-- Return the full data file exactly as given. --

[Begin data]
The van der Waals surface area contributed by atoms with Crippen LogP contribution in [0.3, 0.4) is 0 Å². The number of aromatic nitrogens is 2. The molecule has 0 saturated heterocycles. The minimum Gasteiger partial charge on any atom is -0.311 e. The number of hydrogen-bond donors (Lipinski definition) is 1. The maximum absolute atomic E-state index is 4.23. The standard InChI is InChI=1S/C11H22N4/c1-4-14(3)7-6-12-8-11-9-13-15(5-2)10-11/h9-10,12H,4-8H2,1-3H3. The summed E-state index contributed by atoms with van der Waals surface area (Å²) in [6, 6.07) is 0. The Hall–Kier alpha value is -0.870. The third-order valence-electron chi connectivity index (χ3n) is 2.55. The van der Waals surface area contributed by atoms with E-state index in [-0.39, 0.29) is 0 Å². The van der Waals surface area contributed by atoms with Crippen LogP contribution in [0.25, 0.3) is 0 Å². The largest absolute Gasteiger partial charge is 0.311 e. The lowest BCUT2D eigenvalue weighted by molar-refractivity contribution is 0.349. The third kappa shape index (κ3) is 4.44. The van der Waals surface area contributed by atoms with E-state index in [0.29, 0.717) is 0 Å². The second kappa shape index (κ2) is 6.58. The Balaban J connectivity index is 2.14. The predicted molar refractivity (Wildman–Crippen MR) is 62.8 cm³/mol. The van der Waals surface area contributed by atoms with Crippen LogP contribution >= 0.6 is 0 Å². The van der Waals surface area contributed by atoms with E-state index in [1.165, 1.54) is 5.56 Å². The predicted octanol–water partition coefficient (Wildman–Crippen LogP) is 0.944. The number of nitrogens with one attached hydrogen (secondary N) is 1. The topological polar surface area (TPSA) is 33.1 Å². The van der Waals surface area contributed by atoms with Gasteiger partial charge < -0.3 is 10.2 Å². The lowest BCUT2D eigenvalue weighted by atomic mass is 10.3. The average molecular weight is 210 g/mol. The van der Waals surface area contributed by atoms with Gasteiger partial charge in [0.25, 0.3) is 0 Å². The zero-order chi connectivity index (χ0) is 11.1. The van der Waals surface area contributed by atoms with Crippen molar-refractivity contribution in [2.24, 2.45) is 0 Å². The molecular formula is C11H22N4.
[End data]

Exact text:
The van der Waals surface area contributed by atoms with Crippen LogP contribution in [0.3, 0.4) is 0 Å². The number of aromatic nitrogens is 2. The molecule has 0 saturated heterocycles. The minimum Gasteiger partial charge on any atom is -0.311 e. The number of hydrogen-bond donors (Lipinski definition) is 1. The maximum absolute atomic E-state index is 4.23. The standard InChI is InChI=1S/C11H22N4/c1-4-14(3)7-6-12-8-11-9-13-15(5-2)10-11/h9-10,12H,4-8H2,1-3H3. The summed E-state index contributed by atoms with van der Waals surface area (Å²) in [6, 6.07) is 0. The Hall–Kier alpha value is -0.870. The third-order valence-electron chi connectivity index (χ3n) is 2.55. The van der Waals surface area contributed by atoms with E-state index in [-0.39, 0.29) is 0 Å². The van der Waals surface area contributed by atoms with Crippen LogP contribution in [0.25, 0.3) is 0 Å². The largest absolute Gasteiger partial charge is 0.311 e. The lowest BCUT2D eigenvalue weighted by molar-refractivity contribution is 0.349. The third kappa shape index (κ3) is 4.44. The van der Waals surface area contributed by atoms with E-state index in [0.29, 0.717) is 0 Å². The second kappa shape index (κ2) is 6.58. The Balaban J connectivity index is 2.14. The predicted molar refractivity (Wildman–Crippen MR) is 62.8 cm³/mol. The van der Waals surface area contributed by atoms with Crippen LogP contribution >= 0.6 is 0 Å². The van der Waals surface area contributed by atoms with E-state index in [1.165, 1.54) is 5.56 Å². The predicted octanol–water partition coefficient (Wildman–Crippen LogP) is 0.944. The number of nitrogens with one attached hydrogen (secondary N) is 1. The topological polar surface area (TPSA) is 33.1 Å². The van der Waals surface area contributed by atoms with Gasteiger partial charge < -0.3 is 10.2 Å². The lowest BCUT2D eigenvalue weighted by atomic mass is 10.3. The average molecular weight is 210 g/mol. The van der Waals surface area contributed by atoms with Gasteiger partial charge in [0.25, 0.3) is 0 Å². The zero-order chi connectivity index (χ0) is 11.1. The van der Waals surface area contributed by atoms with Crippen molar-refractivity contribution in [2.24, 2.45) is 0 Å². The molecular formula is C11H22N4.